Boats puttered by slowly in a Lake Minnetonka channel Saturday as Deputy Shawn Eberle flipped on blue and red emergency lights.
“Do you know why I stopped you?” he asked the driver of a yacht.
He pointed to buoys marking where boats are required to go 5 miles an hour between channels, telling the driver he didn’t slow down soon enough.
“Be safe,” he said, giving the driver a warning.
Eberle is one of eight deputies and 22 special deputies in the Hennepin County Sheriff’s Office’s water patrol unit, overseeing boating enforcement, education and emergencies on Minnesota’s most popular lake. In its six decades, the unit has grown to one of the biggest and busiest water patrols in Minnesota, overseeing waterways from massive Minnetonka to the Mississippi River.
This weekend, deputies and law enforcement across the state were out in full force for the final big boating weekend of 2016. This season was the deadliest in recent years on Minnetonka, the Twin Cities’ largest lake, with three people killed while boating.
That coincides with a rise in deaths statewide, with 14 people killed in boating incidents — on pace to reach an 11-year high, the Department of Natural Resources said.
On Lake Minnetonka, there’s no clear reason for the rise in deaths, but deputies said boating inexperience and alcohol are factors.
“This is a fun lake to be on, and boating is a fun thing, and we just want to keep people safe,” said Amir Gharbi, a special deputy. “We want to set the safety standard.”
On the job with the patrol
As boaters soaked up sunshine Saturday, Gharbi scanned ahead with binoculars as Deputy Jeremy Gunia drove one of three water patrol boats on the lake. Club music blasted from boats tied together on Big Island’s Cruiser’s Cove, a popular party site.
For deputies, the job of patrolling Minnetonka and the county’s 106 other lakes and rivers is anything but glamorous.
They are charged with enforcing a patchwork of boating laws depending on the lake or river or whether temporary no-wake rules are in place. They stand for most of their 10-hour shifts, often in hot sun, and backup is usually farther away. It’s also harder to see violations from the water, so they use binoculars to see if people are gunwale riding or children are not wearing life jackets.
Special deputies like Gharbi help, and while they can’t carry a gun or Taser like their licensed colleagues, their roles are similar. As volunteers, they complete 16 hours of training or more.
Gharbi, an Army veteran, was drawn to the role for the community service. He volunteers for two eight-hour weekend shifts a month. As an Osseo physics teacher, he has a passion for education, even if it’s schooling boaters.
“We’re not lifeguards,” he said. “It’s about behavioral changes … the rules of the road are different on the water.”
In the winter, the water patrol unit, which also has two sergeants and one lieutenant, transitions to traversing waterways by snowmobile and airboat, teaching ice safety and responding to cars or snowmobiles breaking through ice.
“Everyone thinks it’s ‘Baywatch’ out here,” Lt. Kent Vnuk said before the July 4th weekend. “Everything is the same on the water as [patrolling] on land, just more difficult.”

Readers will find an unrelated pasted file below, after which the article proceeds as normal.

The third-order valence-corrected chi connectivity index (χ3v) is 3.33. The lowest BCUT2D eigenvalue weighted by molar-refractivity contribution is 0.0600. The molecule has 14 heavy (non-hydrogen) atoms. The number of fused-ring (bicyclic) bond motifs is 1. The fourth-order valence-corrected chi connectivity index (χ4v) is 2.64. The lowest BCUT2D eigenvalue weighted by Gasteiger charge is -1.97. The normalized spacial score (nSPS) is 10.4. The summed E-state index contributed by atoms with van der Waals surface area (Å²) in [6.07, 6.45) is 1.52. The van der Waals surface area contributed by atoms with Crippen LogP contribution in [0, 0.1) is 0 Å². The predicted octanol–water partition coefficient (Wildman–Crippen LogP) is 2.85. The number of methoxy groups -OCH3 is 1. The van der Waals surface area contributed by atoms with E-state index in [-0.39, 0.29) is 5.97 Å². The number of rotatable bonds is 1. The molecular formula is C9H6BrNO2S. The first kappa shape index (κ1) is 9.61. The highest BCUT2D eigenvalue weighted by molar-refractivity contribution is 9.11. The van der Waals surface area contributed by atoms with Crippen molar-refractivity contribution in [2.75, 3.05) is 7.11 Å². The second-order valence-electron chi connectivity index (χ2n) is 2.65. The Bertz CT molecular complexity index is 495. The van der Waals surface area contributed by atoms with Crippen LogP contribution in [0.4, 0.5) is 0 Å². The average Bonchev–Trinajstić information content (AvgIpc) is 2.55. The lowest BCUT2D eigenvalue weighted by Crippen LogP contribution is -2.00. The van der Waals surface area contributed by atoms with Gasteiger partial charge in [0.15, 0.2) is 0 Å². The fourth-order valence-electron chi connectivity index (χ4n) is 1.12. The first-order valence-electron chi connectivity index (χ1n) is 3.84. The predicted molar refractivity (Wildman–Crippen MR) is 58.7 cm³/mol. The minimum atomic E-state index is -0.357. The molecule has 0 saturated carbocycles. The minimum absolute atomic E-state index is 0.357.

‘A whole other world’
On the 14,000-acre Lake Minnetonka, deputies navigate a tangle of bays and channels, waving to anglers on shore as well as boaters.
On a busy weekend, the wealthy west metro lake can draw upward of 9,000 boats — and the occasional celebrity. It also racks up about half of the state’s boating while intoxicated (BWI) charges.
“It’s going to be a busy night,” Eberle said.
Two men renting a WaveRunner for the first time were speeding in a channel ahead. Eberle gave them a warning and a pamphlet on lake rules.
Minutes later, he stopped a pontoon for passengers sitting illegally outside the boat. Smelling alcohol on the driver, Eberle questioned him. The driver said he had two beers, but Eberle didn’t believe him, seeing his watery eyes and beer cans piled up.
“I just want to make sure you’re OK to drive,” he said.
As Gharbi held the boats together, Eberle questioned the driver, who messed up his ABCs and struggled with an eye test. A breathalyzer showed the driver had a blood alcohol content of 0.06, under the legal limit. Relief set into his face as Eberle warned him to be safe and not drink more.
Locally and nationally, alcohol is the top factor in boating fatalities and accidents. On Minnetonka, there was one death last year from carbon monoxide poisoning and no boating deaths in 2014.
Boating deaths prompted Hennepin County to start a water patrol in 1955, when 18 people died, part of a trend of double-digit water-related deaths.
Neighboring Ramsey County started a water patrol unit in 1960 and now has three full-time and five part-time deputies, one commander, one sergeant and 55 reserve deputies. The DNR also assists on metro area waterways, including Minnetonka.
“Lake Minnetonka is probably the most patrolled [inland lake] and has the most law enforcement of any other body of water in the state,” said Lt. Adam Block, who oversees the DNR’s west metro team.
As the sun set, Eberle stopped another boat for speeding in a quiet water area, then gave ice cream coupons to kids for wearing life jackets.
“Every time we stop, we do a safety inspection,” he said.
Boats piled into a popular lakeside restaurant as Eberle passed by. Until 2 a.m., he would be watching for speeding or intoxicated boaters.
But he also sees a different side to the large lake known for its crowds and rowdy parties, relishing the bright pink-orange sunset, then the shooting stars across the sky as the lake grows quiet and dark, only the lights of planes overhead.
“It’s a whole other world,” he said.